Example 2: In the jumper cable situation described above, the Scrabbler in question was taking a couple of my friends to the airport. If we had waited for roadside, they might have been late.

So in short, there are some places and situations in which the time spent is more of an issue than you might think.

Re Consumer Reports, I have a subscription, but don’t remember an article on battery boosters. I thought I would ask some of those with experience what they thought were good boosters.


Most auto stores have good ones for about $60 or so. Some have automatic polarity correction, so that even if you hook it up incorrectly the machine will switch the polarity internally.

Ditto…have both. Be as independent as possible. Our battery booster has done yoemans work boosting boat motors and several cars…but in the summer. It holds a charge well, but I would not depend upon it solely for winter work. It makes a good camp power base for some DC toys if you don’t want to drain your car battery. Lots of aux uses, I’ll always have one even if it struggles in cold weather.

Boosters batteries have amp ratings, get 17amp or above with heavy cables, you can use them to run 12 volt light and fans.
Make sure they are not reconditioned for resale.
You need to keep charged every month, mark on calender.If you do not use for 3-4 months it is important to discharge it some then recharge, it will last a lot longer.
15 amp or lower are not worth messing with, I learned the hard way.
Learn from my mistake.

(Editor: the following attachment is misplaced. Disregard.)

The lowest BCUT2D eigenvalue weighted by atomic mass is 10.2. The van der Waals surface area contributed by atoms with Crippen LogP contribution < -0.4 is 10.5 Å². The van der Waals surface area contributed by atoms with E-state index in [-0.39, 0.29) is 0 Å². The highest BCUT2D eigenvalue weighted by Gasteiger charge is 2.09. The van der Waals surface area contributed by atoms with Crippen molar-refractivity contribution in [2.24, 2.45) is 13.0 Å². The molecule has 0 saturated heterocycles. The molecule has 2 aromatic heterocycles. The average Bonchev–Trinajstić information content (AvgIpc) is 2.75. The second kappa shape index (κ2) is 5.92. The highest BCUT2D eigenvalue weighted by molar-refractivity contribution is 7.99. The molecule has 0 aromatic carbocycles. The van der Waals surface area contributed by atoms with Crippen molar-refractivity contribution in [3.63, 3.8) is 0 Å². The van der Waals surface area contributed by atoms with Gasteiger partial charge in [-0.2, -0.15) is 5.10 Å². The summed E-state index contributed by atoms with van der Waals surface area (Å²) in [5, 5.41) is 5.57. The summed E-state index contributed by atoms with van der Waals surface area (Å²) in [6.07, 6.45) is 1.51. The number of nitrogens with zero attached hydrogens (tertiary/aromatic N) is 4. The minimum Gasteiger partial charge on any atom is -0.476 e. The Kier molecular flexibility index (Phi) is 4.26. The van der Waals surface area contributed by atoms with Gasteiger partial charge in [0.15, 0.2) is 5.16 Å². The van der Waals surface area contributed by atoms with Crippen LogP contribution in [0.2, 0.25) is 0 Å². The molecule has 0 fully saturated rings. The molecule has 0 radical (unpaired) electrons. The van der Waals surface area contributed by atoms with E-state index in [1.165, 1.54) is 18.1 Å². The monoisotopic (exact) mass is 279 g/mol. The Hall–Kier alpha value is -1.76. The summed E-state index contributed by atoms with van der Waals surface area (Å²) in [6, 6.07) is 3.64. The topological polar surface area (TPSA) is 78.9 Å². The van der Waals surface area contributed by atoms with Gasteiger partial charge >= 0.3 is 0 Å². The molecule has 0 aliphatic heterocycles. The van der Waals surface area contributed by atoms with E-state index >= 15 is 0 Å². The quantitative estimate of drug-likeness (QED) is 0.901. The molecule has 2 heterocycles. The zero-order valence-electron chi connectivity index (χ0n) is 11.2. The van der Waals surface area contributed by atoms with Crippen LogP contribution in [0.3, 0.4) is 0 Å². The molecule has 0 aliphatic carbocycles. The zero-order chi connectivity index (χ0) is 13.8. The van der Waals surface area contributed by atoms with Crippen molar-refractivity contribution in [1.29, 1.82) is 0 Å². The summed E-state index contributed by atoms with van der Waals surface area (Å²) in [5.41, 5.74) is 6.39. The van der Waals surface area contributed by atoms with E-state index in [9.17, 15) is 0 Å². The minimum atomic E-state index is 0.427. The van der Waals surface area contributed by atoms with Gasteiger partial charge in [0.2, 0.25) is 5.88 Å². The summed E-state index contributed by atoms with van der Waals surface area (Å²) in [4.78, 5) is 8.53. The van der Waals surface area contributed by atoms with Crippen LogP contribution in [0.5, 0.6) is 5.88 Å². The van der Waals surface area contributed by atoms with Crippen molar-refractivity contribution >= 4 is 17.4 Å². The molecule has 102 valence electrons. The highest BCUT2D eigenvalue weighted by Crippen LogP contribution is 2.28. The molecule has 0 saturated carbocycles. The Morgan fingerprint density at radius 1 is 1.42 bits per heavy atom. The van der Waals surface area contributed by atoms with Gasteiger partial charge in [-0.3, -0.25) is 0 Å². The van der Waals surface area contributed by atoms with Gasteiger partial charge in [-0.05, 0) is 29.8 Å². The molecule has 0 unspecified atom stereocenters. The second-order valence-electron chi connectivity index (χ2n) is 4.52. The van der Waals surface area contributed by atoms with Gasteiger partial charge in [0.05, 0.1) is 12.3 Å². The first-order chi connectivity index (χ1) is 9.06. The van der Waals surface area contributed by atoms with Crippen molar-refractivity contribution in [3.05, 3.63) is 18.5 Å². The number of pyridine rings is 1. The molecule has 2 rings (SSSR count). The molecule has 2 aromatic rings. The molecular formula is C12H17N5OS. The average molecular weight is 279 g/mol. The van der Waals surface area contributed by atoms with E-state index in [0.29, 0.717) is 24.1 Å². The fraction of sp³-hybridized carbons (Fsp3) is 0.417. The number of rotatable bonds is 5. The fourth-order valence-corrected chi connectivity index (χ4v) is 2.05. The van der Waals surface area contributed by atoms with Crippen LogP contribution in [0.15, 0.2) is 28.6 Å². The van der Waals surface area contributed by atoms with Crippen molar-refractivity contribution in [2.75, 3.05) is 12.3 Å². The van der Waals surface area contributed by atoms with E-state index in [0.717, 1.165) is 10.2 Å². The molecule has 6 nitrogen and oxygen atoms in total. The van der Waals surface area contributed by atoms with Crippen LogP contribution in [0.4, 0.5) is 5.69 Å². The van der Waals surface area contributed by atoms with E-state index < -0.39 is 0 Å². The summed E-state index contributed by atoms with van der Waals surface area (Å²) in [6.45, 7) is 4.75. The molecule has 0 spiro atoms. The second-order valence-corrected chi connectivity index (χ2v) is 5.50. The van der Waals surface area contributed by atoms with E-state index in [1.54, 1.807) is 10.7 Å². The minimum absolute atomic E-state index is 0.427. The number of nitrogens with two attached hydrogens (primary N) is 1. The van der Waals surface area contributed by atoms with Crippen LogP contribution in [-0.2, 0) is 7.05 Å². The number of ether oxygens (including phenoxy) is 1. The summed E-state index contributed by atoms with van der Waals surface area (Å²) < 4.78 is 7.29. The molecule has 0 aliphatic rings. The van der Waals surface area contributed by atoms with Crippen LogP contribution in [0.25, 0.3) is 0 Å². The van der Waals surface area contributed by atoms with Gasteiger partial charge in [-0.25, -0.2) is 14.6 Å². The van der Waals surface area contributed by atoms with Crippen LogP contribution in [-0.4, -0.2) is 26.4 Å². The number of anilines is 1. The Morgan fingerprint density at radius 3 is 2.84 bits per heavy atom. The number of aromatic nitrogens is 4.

Follow-up: Procrastinated on getting one. Santa had a DieHard Portable Power 1150 under the tree this Christmas. Heavy. Charged it up, used it to jumper my dad’s Tundra that had a dead battery to bring it into the shop. Easy to use, worked like a charm. Looks like it has bells and whistles, such as a light, air compressor, and 12V, regular plugs, and a USB power port. So, it’s going into my trunk as soon as it’s charged again.

Neither. Get a cell phone.

Frankly with the exception of a couple of times I let the battery go too long, in over 40 years of driving, I have only needed a jump twice.

The cell phone is useful for all kinds of problems.

Ask yourself this. “How many times over the past year would you have used either jumpers or a portable booster??” Then do a cost / benefit analysis…

I fully agree as a booster only… but feel that there are many other uses. I’ve used mine “0” times for jumping cars, but have used it camping 10+times, used the light in the work shop during many power outages and jumped 4 power boats with it. It still goes in the car and the add ons comes in handy even if I never use it to boost a car again.

Other uses not withstanding, why not invest in a good battery?

I use small 10 ga jumper cables with the 2" clips on them, got them for $3 but now they sell for about $15. They work ok as long as you give them a couple of minutes to transfer a charge to the dead battery before attempting to start. Since I’ve used them twice in the twelve years since I bought them, a couple of minutes isn’t a big price to pay.

BTW, one of the two times was for me, the other was to help a friend.

I always get a new battery the first time the old one even hiccups. Seems batteries give very little warning these days so heed the first one.